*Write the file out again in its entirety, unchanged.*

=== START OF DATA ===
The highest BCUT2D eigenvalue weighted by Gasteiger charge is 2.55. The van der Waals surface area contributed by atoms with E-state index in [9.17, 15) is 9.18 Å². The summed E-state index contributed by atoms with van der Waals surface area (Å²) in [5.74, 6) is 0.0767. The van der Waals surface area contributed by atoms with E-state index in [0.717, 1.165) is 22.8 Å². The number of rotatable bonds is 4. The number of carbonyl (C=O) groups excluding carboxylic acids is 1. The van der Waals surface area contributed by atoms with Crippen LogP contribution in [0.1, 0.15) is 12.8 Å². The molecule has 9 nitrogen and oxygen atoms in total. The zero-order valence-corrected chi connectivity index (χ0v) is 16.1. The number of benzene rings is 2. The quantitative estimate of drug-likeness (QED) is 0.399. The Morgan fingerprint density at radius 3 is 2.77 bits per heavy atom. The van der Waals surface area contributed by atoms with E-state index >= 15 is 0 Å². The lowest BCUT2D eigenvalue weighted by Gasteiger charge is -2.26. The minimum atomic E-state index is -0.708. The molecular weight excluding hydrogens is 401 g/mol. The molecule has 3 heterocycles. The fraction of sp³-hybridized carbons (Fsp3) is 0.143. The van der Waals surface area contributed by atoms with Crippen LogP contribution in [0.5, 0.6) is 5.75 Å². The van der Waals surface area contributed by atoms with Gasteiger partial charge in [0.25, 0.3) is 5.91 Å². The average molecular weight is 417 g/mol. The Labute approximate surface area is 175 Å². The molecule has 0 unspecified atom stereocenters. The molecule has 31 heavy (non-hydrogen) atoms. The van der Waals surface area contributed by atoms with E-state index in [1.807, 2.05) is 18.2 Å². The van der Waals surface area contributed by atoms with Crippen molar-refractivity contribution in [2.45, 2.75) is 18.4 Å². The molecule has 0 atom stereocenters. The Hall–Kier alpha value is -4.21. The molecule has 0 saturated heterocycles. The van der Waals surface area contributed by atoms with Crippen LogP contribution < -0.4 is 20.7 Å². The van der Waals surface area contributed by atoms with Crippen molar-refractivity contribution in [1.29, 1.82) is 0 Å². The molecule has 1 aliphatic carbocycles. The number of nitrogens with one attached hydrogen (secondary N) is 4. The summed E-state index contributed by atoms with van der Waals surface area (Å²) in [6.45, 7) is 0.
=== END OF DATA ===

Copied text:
The highest BCUT2D eigenvalue weighted by Gasteiger charge is 2.55. The van der Waals surface area contributed by atoms with E-state index in [9.17, 15) is 9.18 Å². The summed E-state index contributed by atoms with van der Waals surface area (Å²) in [5.74, 6) is 0.0767. The van der Waals surface area contributed by atoms with E-state index in [0.717, 1.165) is 22.8 Å². The number of rotatable bonds is 4. The number of carbonyl (C=O) groups excluding carboxylic acids is 1. The van der Waals surface area contributed by atoms with Crippen LogP contribution in [0.1, 0.15) is 12.8 Å². The molecule has 9 nitrogen and oxygen atoms in total. The zero-order valence-corrected chi connectivity index (χ0v) is 16.1. The number of benzene rings is 2. The quantitative estimate of drug-likeness (QED) is 0.399. The Morgan fingerprint density at radius 3 is 2.77 bits per heavy atom. The van der Waals surface area contributed by atoms with E-state index >= 15 is 0 Å². The lowest BCUT2D eigenvalue weighted by Gasteiger charge is -2.26. The minimum atomic E-state index is -0.708. The molecular weight excluding hydrogens is 401 g/mol. The molecule has 3 heterocycles. The fraction of sp³-hybridized carbons (Fsp3) is 0.143. The van der Waals surface area contributed by atoms with Crippen LogP contribution in [0.5, 0.6) is 5.75 Å². The van der Waals surface area contributed by atoms with Gasteiger partial charge in [0.25, 0.3) is 5.91 Å². The average molecular weight is 417 g/mol. The Labute approximate surface area is 175 Å². The molecule has 0 unspecified atom stereocenters. The molecule has 31 heavy (non-hydrogen) atoms. The van der Waals surface area contributed by atoms with E-state index in [1.807, 2.05) is 18.2 Å². The van der Waals surface area contributed by atoms with Crippen molar-refractivity contribution in [2.45, 2.75) is 18.4 Å². The molecule has 0 atom stereocenters. The Hall–Kier alpha value is -4.21. The molecule has 0 saturated heterocycles. The van der Waals surface area contributed by atoms with Crippen LogP contribution < -0.4 is 20.7 Å². The van der Waals surface area contributed by atoms with Crippen molar-refractivity contribution in [1.29, 1.82) is 0 Å². The molecule has 1 aliphatic carbocycles. The number of nitrogens with one attached hydrogen (secondary N) is 4. The summed E-state index contributed by atoms with van der Waals surface area (Å²) in [6.45, 7) is 0.